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Whatever happened to planking?

George Statheos

W

hat happened to planking? What will happen to Tik

Tok? What happens to these things that were once part of our world? We haven’t even talked about coning and the Whip Nae Nae! Society is moving very quickly and chaplains like me need to make sure we are remaining connected with the teenage world. If you look at any period after the war, you will see that the rise in postmodernism has ushered in a new way of thinking. Things have progressed even more in the past 10 to 15 years. Teenagers are no longer asking “Is it true?” They’re interested in answering the question “Is it real?” They’re looking behind our current culture to see whether it brings meaning to people’s lives. What is it that society says to teens now, especially when they’re facing oppression? Teenagers use terminology about people being happy in the skin they’re in and other positive phrases to combat bullying and being rejected. They tell themselves they don’t have to change for anyone. But I think people like Zacchaeus in Luke 19 are a classic example of someone who, in his culture, was ridiculed and bullied and Jesus accepted him the way he was – and then Zacchaeus changed. There’s no negotiation with Jesus. He doesn’t say, “Give up your money and then I will be your friend”. Jesus’ love for Zacchaeus brings about the transformation. I pray this current generation will realise Jesus offers something much better than what society offers. My prayer is that teenagers will realise the brokenness of our world and how Jesus is the one who wants to bring restoration. Jesus accepts these people. Some of those who were followers of SouthernCross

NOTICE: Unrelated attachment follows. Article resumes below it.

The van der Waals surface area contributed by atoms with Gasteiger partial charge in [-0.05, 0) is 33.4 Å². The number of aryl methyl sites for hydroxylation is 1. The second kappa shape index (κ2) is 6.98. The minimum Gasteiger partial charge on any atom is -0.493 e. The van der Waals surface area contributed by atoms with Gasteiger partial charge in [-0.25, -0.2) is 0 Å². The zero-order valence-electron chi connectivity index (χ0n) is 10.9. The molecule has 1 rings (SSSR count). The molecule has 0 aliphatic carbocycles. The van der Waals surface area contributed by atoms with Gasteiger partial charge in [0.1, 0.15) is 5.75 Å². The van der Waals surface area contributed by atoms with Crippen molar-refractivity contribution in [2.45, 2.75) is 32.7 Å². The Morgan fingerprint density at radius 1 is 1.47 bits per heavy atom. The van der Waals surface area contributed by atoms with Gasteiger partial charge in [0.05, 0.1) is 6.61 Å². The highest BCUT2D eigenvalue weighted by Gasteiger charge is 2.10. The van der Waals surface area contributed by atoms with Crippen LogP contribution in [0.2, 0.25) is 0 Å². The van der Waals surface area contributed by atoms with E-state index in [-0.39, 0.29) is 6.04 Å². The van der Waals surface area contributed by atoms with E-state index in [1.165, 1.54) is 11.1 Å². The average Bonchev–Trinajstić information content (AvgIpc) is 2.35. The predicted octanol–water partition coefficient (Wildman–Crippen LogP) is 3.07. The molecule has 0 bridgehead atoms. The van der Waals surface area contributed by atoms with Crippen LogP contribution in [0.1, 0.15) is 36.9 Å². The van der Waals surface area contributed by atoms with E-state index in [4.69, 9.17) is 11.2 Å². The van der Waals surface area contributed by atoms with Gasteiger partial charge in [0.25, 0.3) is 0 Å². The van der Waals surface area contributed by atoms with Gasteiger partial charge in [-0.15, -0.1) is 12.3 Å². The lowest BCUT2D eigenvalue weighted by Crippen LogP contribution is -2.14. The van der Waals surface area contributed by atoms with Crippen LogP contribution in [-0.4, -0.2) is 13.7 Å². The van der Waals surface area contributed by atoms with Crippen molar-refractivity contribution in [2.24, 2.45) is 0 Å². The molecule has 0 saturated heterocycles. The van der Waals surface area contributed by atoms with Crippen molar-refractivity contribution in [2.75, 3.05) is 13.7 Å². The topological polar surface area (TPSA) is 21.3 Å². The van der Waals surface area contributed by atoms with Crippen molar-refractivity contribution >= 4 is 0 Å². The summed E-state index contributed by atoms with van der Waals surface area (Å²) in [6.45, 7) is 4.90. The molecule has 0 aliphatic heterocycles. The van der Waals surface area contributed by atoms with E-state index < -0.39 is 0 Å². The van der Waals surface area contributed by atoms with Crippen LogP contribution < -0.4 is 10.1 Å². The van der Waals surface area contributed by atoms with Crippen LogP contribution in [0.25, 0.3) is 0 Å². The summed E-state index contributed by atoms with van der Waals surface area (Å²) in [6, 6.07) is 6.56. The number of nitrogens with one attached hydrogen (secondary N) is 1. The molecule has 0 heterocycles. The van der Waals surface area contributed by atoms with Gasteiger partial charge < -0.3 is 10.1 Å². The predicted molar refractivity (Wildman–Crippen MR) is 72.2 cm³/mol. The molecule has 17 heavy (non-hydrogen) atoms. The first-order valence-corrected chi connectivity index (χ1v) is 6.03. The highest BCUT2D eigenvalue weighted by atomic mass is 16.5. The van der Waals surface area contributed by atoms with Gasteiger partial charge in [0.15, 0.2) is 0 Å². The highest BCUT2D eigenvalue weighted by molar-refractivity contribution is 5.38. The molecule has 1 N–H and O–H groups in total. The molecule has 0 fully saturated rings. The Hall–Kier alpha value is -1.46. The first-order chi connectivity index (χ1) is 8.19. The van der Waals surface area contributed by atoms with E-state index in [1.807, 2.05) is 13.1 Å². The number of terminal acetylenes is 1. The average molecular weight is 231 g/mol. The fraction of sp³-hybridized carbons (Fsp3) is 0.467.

June 2021

Jesus were people who were rejected from society. They would have been persecuted and bullied. Those with leprosy were cast out by society – even their own families rejected them – but Jesus brought acceptance and restoration. Despite what the world might say about what someone is worth, don’t let people say you’re worth less in God’s eyes. One of the greatest things we can do in Christian education is give students a Christian worldview. That’s fundamentally important. I had an ex-student who loved Jesus but, sadly, when he left school he became a secular humanist and wanted nothing to do with Christianity. He travelled to Europe in his 20s, and while he was at Auschwitz it became evident to him that his worldview had no effective response to this. In the process, he talked to people about a Christian worldview and became a Christian. That highlighted for me how foundational a Christian worldview is. Like other trends that come and go, the word “hope” is not in this generation’s vocabulary as much. They’re confused and hurting and bullying each other. In my experience, often the bully is also really insecure and wants to bring people down. The truth of Jesus is so relevant today, but it’s a tragedy that young people will try everything else to find meaning, to feel good and to resolve their insecurities before they see Jesus and see who he is. Jesus provides meaning – he saves us from sin and shame, and we are secure in his steadfast love.  SC The Rev George Statheos is community chaplain at Mamre Anglican School in Sydney’s west. 29

Profile for Anglican Media Sydney

Southern Cross JUNE 2021  

The news magazine for Sydney Anglicans

Southern Cross JUNE 2021  

The news magazine for Sydney Anglicans

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